Matthew G. Saroff
4 min readNov 13, 2021


Steve Bannon, insurrectionist, political garbage man, and portrait of Dorian Gray, has been indicted on criminal contempt of Congress by the Department of Justice.

Honestly, I am surprised. I did not think that Attorney General Merrick Garland would do this, given his inclination to flee from even spurious accusations of politics:

Stephen K. Bannon, a onetime senior aide to former President Donald J. Trump, was indicted by a federal grand jury on Friday on two counts of contempt of Congress, after his refusal to provide information to the House committee investigating the Jan. 6 attack on the Capitol.

Mr. Bannon, 67, had declined last month to comply with subpoenas from the committee seeking testimony and documents from him. The House then voted to hold Mr. Bannon in criminal contempt of Congress.

After holding Mr. Bannon in contempt, the House referred the matter to the U.S. attorney’s office in Washington for a decision on whether to prosecute him.

Mr. Trump has directed his former aides and advisers to invoke immunity and refrain from turning over documents that might be protected under executive privilege.


The politically and legally complex case was widely seen as a litmus test for whether the Justice Department would take an aggressive stance against one of Mr. Trump’s top allies as the House seeks to develop a fuller picture of the actions of the former president and his aides and advisers before and during the attack on the Capitol.


The grand jury’s decision to indict Mr. Bannon also raises questions about similar potential criminal exposure for Mark Meadows, Mr. Trump’s former chief of staff.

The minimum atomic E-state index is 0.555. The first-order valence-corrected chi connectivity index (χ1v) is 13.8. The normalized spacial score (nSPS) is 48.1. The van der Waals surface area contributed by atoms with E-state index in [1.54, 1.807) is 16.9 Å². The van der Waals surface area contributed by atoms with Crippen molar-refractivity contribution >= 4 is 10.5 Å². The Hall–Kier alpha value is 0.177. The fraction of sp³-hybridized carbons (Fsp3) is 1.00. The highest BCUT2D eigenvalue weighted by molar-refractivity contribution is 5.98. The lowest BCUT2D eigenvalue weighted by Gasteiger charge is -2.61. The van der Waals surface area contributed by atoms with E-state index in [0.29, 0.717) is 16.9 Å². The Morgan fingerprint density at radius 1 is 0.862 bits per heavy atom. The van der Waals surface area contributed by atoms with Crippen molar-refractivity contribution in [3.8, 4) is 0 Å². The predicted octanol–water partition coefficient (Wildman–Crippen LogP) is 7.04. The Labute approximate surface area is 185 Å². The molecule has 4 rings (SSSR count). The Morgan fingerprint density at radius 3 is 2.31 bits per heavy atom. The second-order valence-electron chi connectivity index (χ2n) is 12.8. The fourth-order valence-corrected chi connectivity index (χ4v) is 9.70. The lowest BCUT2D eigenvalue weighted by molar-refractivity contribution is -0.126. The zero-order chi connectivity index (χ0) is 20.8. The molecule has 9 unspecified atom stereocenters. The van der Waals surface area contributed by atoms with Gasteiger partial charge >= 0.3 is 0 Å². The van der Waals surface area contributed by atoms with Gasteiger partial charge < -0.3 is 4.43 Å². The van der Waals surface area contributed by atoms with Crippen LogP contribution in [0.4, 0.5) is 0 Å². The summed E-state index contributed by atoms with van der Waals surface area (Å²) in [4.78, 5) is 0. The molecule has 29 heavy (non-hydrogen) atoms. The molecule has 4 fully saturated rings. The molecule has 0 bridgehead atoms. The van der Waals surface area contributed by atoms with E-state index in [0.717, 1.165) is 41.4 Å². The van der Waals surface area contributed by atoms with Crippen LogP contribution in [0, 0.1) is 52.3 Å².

Indeed it does, but my money is on Garland not pursuing Meadows, because, unlike Bannon, he was still a White House staffer when he attempted to overthrow the US Government.


After the referral from the House in Mr. Bannon’s case, F.B.I. agents in the Washington field office investigated the matter. Career prosecutors in the public integrity unit of the U.S. attorney’s office in Washington determined that it would be appropriate to charge Mr. Bannon with two counts of contempt, and a person familiar with the deliberations said they received the full support of Attorney General Merrick B. Garland.

“Since my first day in office, I have promised Justice Department employees that together we would show the American people by word and deed that the department adheres to the rule of law, follows the facts and the law, and pursues equal justice under the law,” Mr. Garland said in a statement.

“Today’s charges reflect the department’s steadfast commitment to these principles,” he added.


It is unusual for the department to bring contempt charges against government officials who refuse to comply with subpoenas. The last person charged with criminal contempt of Congress, Rita M. Lavelle, a former federal environmental official under President Ronald Reagan, was found not guilty in 1983 of failing to appear at a congressional subcommittee hearing. She was later sentenced to jail for lying to Congress.

Let us also remember that Ann Gorsuch Burford, Supreme Court Justice Neil Gorsuch’s mommy, was also cited for contempt, and I expect these charges to go all the way to the Supreme court, and I’m pretty sure that he will see no need to recuse himself.

As an aside, the Department of Justice has generally been refusing to enforce contempt of Congress referrals for well over a decade.

It seems to me that Congress should pass a law giving itself the right to prosecute using private counsel, because the Department of Justice simply won’t challenge an assertion of privilege by a sitting President these days.